Neither pricing nor condo fees have been disclosed. Wein hopes to start construction during the summer of 2022, with occupancy taking place in late 2026.
Natasha Koifman connection
Natasha The Residences is inspired by NKPR founder Natasha Koifman, who opened her public relations and communications firm near the site almost 20 years ago and is still located in the neighbourhood.
Lanterra is a longtime NKPR client and it based the building’s design and persona around its founder, who has been involved with hotel, restaurant and other clients nearby.
“She’s a strong female entrepreneur who has created quite a substantial and successful business,” said Wein. “We know the entertainment district appeals to young and upwardly mobile entrepreneurs and tech people, and people in the service and hospitality industries.
“A lot of people would aspire to be as successful as Natasha and have Natasha’s lifestyle.”
BDP Quadrangle is the project’s architect, while Alessandro Munge of Studio Munge incorporated elements of Koifman’s fashion sense — heavy on black, white and bold primary colours — into the interior spaces.
Koifman will act as a spokesperson and be involved with marketing Natasha The Residences.
11 Wellesley and TeaHouse Condominiums
The project maintains a steady stream of significant developments by Lanterra.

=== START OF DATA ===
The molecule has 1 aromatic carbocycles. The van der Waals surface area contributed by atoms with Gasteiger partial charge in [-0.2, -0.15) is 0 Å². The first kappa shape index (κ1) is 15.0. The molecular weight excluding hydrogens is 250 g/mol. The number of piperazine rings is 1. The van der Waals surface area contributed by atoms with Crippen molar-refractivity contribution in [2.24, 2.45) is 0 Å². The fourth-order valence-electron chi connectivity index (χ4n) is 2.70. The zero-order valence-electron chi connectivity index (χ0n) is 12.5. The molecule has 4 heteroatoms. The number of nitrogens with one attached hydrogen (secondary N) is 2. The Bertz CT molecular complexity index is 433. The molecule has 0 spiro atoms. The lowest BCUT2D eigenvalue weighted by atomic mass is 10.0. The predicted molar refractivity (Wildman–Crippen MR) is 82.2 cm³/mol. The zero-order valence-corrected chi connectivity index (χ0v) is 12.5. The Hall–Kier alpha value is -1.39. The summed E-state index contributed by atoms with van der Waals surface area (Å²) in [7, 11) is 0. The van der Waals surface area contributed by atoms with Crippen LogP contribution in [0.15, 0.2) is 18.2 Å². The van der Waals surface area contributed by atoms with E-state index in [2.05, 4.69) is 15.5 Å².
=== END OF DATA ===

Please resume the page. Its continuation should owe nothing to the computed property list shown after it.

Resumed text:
All 740 residential units at the KPMB Architects and IBI Group-designed 11 Wellesley are occupied and efforts are being made to close the commercial component, Yonge & Wellesley Offices On The Park, which has retail on the first floor and 46,074 square feet of office condos on the second and third floors.
About 20 per cent of the office condo units are still available and being marketed by CBRE. Occupancy began this month in some units that have sold. The retail space is fully leased and includes a virtual entertainment facility.
The 1.6-acre, L-shaped Dr. Lillian McGregor Park, which is part of the development, should be completed by the end of September.
All 832 suites at the 52- and 25-storey architectsAlliance-designed, Asian-inspired TeaHouse Condominiums at 501 Yonge St. are sold. The north tower is fully occupied and the south tower will be by the end of October. Leasing has begun for a small retail component at the project.
Artists’ Alley, Rodeo Drive and Notting Hill
The Hariri Pontarini Architects-designed Artists’ Alley at 234 Simcoe St. is a master-planned, mixed-use community with 39-, 36- and 17-storey residential buildings with more than 1,000 units, plus office and retail space. Fewer than 40 units remain unsold, primarily larger suites that were held back but are now on the market.
The podium is being formed and Wein said construction is ahead of schedule. He expects Artists’ Alley to be sold out by the end of the year.